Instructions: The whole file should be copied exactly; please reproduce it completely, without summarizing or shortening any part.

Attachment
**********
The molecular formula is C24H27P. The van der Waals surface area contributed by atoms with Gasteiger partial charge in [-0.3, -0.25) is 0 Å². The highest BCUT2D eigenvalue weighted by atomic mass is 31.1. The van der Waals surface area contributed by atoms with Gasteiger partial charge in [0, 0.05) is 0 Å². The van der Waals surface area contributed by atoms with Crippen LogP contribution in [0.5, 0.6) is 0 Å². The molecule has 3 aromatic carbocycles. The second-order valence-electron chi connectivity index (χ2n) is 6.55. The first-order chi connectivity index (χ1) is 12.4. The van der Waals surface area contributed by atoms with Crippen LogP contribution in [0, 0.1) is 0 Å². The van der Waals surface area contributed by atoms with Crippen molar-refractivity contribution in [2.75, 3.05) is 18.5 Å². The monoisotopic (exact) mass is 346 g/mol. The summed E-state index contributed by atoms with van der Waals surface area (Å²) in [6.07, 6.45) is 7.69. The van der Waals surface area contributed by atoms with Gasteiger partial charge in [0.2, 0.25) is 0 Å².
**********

The molecular formula is C24H27P. The van der Waals surface area contributed by atoms with Gasteiger partial charge in [-0.3, -0.25) is 0 Å². The highest BCUT2D eigenvalue weighted by atomic mass is 31.1. The van der Waals surface area contributed by atoms with Gasteiger partial charge in [0, 0.05) is 0 Å². The van der Waals surface area contributed by atoms with Crippen LogP contribution in [0.5, 0.6) is 0 Å². The molecule has 3 aromatic carbocycles. The second-order valence-electron chi connectivity index (χ2n) is 6.55. The first-order chi connectivity index (χ1) is 12.4. The van der Waals surface area contributed by atoms with Crippen LogP contribution in [0, 0.1) is 0 Å². The van der Waals surface area contributed by atoms with Crippen molar-refractivity contribution in [2.75, 3.05) is 18.5 Å². The monoisotopic (exact) mass is 346 g/mol. The summed E-state index contributed by atoms with van der Waals surface area (Å²) in [6.07, 6.45) is 7.69. The van der Waals surface area contributed by atoms with Gasteiger partial charge in [0.2, 0.25) is 0 Å².